ISU is also home of the Gamma Phi circus, one of two college circuses in America where students are the performers. It began in the 1930s as a fraternity tumbling troupe and is now a full traveling circus that performs two big shows a year at the Redbird Arena in Normal. This year's shows are April 21 and 22. Tickets are $5.50 in advance for adults and $3.50 for children 4 to 13 (kids under 4 are free). Call 309-438-5444 for info.

Another spring event, held for the past 71 years, is the American Passion Play at the Scottish Rite Temple (110 E. Mulberry, Bloomington). The annual spectacle uses 2,000 gallons of water in its current production. It runs through May 6. Tickets are $12. There is wheelchair access. Call 309-829-3903.

If you take the deserted route 9 eastbound on your way home you can check out Moraine View state recreation area (309-724-8032) and the tiny town of LeRoy. It's easy to miss the small sign directing visitors to the park. It's an excellent place to stretch out the trip for a few more hours. It would be an especially gorgeous drive in the peak of autumn.

The highlight of the drive would be crossing the bridge over beautiful Dawson Lake, which is full of crappie, bass, and catfish. The fishing pier is wheelchair accessible. There's an accessible hiking trail, too. Some pheasant hunting is allowed.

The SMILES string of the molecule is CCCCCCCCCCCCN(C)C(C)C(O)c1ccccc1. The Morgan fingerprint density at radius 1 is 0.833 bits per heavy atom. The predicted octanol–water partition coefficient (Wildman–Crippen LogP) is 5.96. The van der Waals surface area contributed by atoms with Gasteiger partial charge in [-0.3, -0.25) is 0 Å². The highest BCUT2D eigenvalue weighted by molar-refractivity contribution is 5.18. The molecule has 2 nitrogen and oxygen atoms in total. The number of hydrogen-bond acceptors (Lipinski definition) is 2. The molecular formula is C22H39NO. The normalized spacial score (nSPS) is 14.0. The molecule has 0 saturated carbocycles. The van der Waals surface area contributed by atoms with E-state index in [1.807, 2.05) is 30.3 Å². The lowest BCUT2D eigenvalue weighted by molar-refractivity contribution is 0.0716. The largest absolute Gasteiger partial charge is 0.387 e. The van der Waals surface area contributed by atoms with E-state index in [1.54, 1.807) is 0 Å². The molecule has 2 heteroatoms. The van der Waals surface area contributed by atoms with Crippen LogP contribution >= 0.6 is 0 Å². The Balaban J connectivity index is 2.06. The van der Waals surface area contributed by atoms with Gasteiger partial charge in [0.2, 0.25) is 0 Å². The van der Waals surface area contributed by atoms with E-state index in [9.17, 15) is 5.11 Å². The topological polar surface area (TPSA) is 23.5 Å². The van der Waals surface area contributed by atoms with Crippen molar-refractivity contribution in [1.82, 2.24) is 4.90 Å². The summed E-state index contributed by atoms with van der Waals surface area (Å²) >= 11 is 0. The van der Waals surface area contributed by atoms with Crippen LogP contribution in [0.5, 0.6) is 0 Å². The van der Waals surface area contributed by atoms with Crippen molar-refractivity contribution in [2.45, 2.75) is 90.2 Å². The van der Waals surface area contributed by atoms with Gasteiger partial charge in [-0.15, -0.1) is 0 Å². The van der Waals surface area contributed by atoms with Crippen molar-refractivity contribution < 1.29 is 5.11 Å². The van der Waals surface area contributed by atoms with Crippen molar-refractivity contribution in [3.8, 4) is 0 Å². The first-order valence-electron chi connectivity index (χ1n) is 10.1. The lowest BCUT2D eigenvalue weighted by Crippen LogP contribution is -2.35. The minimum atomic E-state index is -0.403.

If you still have time, head down to LeRoy, a seemingly typical small town that is a hotbed of spiritualism. Two of the town's most celebrated former citizens, James and Elizabeth Crumbaugh, took to communicating with spirits after their only child died. Their estate supports the Crumbaugh Memorial Library and Spiritualist Church (405 E. Center, 309-962-3911) in one of LeRoy's Victorian homes. Every Sunday after a pretty standard service mediums proceed to the front and profess to relay messages from the dead.

Downtown LeRoy does look a bit depressed and threadbare. Several locals paid for the new light posts out of their own pockets. I guess that's what passes for urban renewal. One place that's thriving is Gibson's Old Bank Inn restaurant (201 E. Center, 309-962-9651), which used to be the LeRoy State Bank. It was also a hotel for a while, and Thomas Edison is said to have once slept here. Outside it still has the granite pillars of a sturdy financial institution. Inside the former teller counter now separates the restaurant from the bar. There are still stained glass windows and marble floors. The salad bar is in one of the vaults. The atmosphere is fun, but the menu is pretty predictable. Entrees are a little high in price. Shrimp, which is nothing special, is $12.50. But most sandwiches are under $5, and there's a Sunday buffet from 11 AM to 2 PM that's $6.50 for adults. The cobbler ($1.50), a specialty of one of the waitresses, was outstanding.